Did ISRO goof-up on predicting Chandrayaan-1 mission life?

The Chadrayaan-1 spacecraft is seen at the ISRO Satellite Centre in Bangalore in this Sept 18, 2008, file photo. AP

On the hindsight, officials of the Bangalore-based space agency admit that they probably did.
"No lunar spacecraft works for two years. We did a mistake by telling it has a mission life of two years," an official said on condition of anonymity, noting that lunar craft of other countries had not lasted beyond 6-7 months.

"By saying it has a two-year life, we are caught in a sticky situation," the official said.
Radio contact with the Chandrayaan-1 spacecraft, India's maiden moon mission launched on October 22 last year, was abruptly lost early yesterday, with Project Director M Annadurai saying that the mission is now over.

"Ten months is a very good life. Mapping-wise everything has been completed, except for a few patches," an ISRO official said, referring to performance of Chandrayaan-1.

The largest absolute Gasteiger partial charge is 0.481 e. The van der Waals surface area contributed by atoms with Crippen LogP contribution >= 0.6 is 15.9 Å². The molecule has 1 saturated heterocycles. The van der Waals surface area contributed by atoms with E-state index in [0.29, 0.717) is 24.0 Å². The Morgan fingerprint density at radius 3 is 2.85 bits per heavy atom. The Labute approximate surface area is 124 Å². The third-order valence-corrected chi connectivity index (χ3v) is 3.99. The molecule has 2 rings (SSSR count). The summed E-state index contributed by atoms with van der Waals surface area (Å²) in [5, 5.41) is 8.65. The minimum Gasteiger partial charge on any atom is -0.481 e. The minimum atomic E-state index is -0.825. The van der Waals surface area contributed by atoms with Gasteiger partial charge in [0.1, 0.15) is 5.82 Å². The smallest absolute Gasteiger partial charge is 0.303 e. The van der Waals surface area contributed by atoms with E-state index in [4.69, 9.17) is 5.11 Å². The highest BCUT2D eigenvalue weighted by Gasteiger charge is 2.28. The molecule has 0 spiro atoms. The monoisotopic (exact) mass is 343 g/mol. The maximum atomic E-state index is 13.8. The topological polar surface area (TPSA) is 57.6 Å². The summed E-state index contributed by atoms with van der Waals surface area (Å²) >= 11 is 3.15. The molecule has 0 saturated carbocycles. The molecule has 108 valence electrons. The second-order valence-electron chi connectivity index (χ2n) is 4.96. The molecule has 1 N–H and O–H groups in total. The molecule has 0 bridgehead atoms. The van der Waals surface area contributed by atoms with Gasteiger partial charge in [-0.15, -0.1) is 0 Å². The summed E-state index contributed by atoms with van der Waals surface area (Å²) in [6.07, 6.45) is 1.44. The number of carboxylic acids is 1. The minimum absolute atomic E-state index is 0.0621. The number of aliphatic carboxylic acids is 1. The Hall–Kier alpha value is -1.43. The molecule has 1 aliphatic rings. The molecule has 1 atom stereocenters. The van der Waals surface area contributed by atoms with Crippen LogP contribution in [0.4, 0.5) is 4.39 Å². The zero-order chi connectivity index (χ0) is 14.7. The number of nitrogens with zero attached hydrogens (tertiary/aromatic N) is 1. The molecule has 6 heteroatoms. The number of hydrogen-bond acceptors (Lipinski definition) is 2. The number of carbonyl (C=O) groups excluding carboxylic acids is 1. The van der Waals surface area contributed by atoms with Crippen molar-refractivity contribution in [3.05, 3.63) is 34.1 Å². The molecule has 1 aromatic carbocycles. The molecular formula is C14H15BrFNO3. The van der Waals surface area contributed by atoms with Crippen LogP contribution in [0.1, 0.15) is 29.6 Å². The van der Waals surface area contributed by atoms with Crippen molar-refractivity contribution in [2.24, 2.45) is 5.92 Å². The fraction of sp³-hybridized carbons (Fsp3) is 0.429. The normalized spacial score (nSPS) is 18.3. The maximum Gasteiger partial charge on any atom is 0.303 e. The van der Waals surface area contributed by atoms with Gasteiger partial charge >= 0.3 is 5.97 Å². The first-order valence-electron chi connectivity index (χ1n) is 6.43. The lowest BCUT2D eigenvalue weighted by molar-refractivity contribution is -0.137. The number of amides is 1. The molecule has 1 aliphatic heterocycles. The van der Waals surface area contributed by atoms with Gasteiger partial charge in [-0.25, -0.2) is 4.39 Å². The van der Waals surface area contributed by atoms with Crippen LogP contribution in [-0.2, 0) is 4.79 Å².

Officials said the antenna is being rotated in all directions to pick up signals but admit "the chances are slim".

Officials said "some catastrophic failure either in transmitter or receiving systems" is the likely cause of the snapping of radio link. "Majority of the electronic systems are okay. Only communication system has failed", they said.
The situation could be compared to a switched-off cellphone wherein incoming and outgoing communication cannot happen, the official said.

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